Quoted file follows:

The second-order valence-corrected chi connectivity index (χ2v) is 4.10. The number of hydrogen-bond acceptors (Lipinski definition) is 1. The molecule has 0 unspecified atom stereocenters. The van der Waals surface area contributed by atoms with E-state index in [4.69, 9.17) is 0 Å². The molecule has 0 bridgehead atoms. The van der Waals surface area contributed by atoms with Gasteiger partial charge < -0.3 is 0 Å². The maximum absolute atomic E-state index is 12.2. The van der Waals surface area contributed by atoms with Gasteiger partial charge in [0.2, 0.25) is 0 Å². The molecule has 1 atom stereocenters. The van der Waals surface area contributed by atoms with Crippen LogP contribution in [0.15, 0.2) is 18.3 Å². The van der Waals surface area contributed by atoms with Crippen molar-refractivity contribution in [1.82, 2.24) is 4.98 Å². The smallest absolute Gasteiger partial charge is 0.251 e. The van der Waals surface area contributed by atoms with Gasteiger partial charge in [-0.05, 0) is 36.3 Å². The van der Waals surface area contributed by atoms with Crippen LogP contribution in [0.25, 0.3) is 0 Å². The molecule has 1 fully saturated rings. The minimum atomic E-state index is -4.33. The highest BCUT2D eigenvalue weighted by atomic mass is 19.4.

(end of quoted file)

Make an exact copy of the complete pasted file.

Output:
The second-order valence-corrected chi connectivity index (χ2v) is 4.10. The number of hydrogen-bond acceptors (Lipinski definition) is 1. The molecule has 0 unspecified atom stereocenters. The van der Waals surface area contributed by atoms with E-state index in [4.69, 9.17) is 0 Å². The molecule has 0 bridgehead atoms. The van der Waals surface area contributed by atoms with Gasteiger partial charge < -0.3 is 0 Å². The maximum absolute atomic E-state index is 12.2. The van der Waals surface area contributed by atoms with Gasteiger partial charge in [0.2, 0.25) is 0 Å². The molecule has 1 atom stereocenters. The van der Waals surface area contributed by atoms with Crippen LogP contribution in [0.15, 0.2) is 18.3 Å². The van der Waals surface area contributed by atoms with Crippen molar-refractivity contribution in [1.82, 2.24) is 4.98 Å². The smallest absolute Gasteiger partial charge is 0.251 e. The van der Waals surface area contributed by atoms with Gasteiger partial charge in [-0.05, 0) is 36.3 Å². The van der Waals surface area contributed by atoms with Crippen LogP contribution in [0.25, 0.3) is 0 Å². The molecule has 1 fully saturated rings. The minimum atomic E-state index is -4.33. The highest BCUT2D eigenvalue weighted by atomic mass is 19.4.